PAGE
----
Both the Senate’s Better Care Reconciliation Act of 2017 (BCRA) and the House’s American Health Care Act (AHCA) go beyond repeal and replacement of the Affordable Care Act (ACA) to make fundamental changes to Medicaid by setting a limit on federal funding through a per capita cap or block grant. The BCRA also includes additional changes that would further reduce federal spending for states with high per enrollee spending, limit state financing mechanisms, allow states to impose work requirements, and make other eligibility changes. Across the board, these changes would have significant implications for the 74 million people covered by the Medicaid program and for states that jointly finance and administer the program. This brief explains the five most significant Medicaid changes in the BCRA as well as additional Medicaid changes that could have major implications for states, providers, and beneficiaries.
- view as grid
- view as list
State-by-State Estimates of Changes in Federal Spending on Health Care Under the Graham-Cassidy Bill
A new health care bill recently introduced by a number of senators led by Senators Lindsey Graham and Bill Cassidy would repeal major elements of the Affordable Care Act (ACA), make changes to other ACA provisions, and fundamentally alter federal Medicaid financing. In this brief, we estimate changes in federal funding due to the new block grant program and the Medicaid per enrollee cap on a state-by-state basis under the Graham-Cassidy bill relative to current law. We estimate that the Graham-Cassidy proposal would reduce federal funding for health coverage by $161 billion nationally from 2020-2026, with substantial variation across states.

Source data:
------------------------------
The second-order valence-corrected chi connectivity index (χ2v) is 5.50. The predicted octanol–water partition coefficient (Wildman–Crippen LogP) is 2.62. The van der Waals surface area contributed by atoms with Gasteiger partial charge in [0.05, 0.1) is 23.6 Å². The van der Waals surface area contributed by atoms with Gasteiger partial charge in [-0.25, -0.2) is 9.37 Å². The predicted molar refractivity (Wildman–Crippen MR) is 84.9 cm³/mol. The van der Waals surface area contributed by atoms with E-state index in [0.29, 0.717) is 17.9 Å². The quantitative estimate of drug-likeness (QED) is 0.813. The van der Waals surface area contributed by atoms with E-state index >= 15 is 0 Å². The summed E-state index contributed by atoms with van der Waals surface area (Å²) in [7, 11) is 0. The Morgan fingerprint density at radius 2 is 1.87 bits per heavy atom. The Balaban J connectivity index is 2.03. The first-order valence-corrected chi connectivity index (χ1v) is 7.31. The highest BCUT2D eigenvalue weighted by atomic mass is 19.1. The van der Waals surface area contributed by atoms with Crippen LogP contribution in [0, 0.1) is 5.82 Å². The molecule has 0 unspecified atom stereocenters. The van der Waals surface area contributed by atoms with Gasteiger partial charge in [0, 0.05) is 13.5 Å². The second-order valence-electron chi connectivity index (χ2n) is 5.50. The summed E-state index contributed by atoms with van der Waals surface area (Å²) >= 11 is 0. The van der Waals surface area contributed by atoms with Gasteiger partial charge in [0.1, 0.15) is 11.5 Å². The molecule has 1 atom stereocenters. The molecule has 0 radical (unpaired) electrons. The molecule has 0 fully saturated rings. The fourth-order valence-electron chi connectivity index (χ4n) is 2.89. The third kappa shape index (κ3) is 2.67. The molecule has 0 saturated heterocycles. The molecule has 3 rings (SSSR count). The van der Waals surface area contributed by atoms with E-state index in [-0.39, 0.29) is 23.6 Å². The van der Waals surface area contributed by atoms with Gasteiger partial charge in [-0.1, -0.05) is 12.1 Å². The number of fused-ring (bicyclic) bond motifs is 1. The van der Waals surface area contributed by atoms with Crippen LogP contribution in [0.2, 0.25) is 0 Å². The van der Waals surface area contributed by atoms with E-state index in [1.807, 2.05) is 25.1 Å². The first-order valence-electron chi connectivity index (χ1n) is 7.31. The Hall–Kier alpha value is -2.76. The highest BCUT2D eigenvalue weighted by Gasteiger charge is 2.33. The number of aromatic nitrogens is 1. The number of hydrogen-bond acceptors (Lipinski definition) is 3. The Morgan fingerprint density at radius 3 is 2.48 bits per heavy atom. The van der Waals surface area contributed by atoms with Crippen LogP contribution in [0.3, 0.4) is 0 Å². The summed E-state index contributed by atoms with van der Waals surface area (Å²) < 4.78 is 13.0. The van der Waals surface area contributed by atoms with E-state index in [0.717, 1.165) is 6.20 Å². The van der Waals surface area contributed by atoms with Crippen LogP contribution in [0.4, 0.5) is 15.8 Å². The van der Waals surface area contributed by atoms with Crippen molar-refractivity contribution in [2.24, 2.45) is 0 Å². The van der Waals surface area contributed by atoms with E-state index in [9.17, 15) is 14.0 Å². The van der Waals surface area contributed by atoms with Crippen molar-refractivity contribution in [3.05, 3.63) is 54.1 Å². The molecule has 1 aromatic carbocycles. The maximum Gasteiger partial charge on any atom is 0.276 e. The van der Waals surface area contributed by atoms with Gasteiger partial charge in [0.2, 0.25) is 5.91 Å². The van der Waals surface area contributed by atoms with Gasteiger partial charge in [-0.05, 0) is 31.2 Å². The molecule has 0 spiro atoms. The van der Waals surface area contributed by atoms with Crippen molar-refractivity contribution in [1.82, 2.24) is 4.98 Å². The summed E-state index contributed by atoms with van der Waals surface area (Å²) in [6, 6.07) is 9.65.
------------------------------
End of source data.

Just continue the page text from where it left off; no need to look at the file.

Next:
Graham-Cassidy-Heller-Johnson Plan to Replace ACA Funding With a New Block Grant and Cap Medicaid Would Decrease Federal Funding for States by $160 Billion from 2020-2026; Then a $240 Billion Loss in 2027 if the Law is Not Reauthorized
The Senate is preparing to vote next week on the Graham-Cassidy proposal to repeal and replace the Affordable Care Act and to cap the Medicaid program. A new state-by-state Kaiser Family Foundation analysis finds that the major financing changes in the bill would reduce federal spending by $160 billion over…
This brief describes Medicaid’s role for veterans experiencing homelessness and provides insight into how the Affordable Care Act (ACA) Medicaid expansion has affected their coverage and access to care.
This data note analyzes federal funding changes for Affordable Care Act (ACA) marketplace navigators in 2017 and discusses the implications for both the navigators and consumers. It presents results of a Kaiser Family Foundation online survey of federal marketplace (FFM) navigator programs and includes insights from a roundtable meeting of more than 40 navigators co-hosted by the Robert Wood Johnson Foundation and Kaiser Family Foundation.
Web Briefing: What Should Consumers Know about ACA Open Enrollment in Illinois, Michigan, and Wisconsin?
The Kaiser Family Foundation will hold a web briefing focusing on key information for individuals shopping for Affordable Care Act (ACA) marketplace coverage in Illinois, Michigan, and Wisconsin.
Web Briefing: What Should Consumers Know about ACA Open Enrollment in Kentucky, Tennessee, and Virginia?
The Kaiser Family Foundation will hold a web briefing focusing on key information for individuals shopping for Affordable Care Act (ACA) marketplace coverage in Kentucky, Tennessee, and Virginia.
ANALYSIS: ACA Silver Plan Premium Increases from 7% to 38% Attributed to End of Cost-Sharing Payments
Insurers factored in premium increases ranging from 7 percent to 38 percent exclusively in silver plans to absorb the financial impact of the loss of cost-sharing reduction payments from the federal government, a new Kaiser Family Foundation analysis finds. The approach, used by insurers in many states, shields consumers from…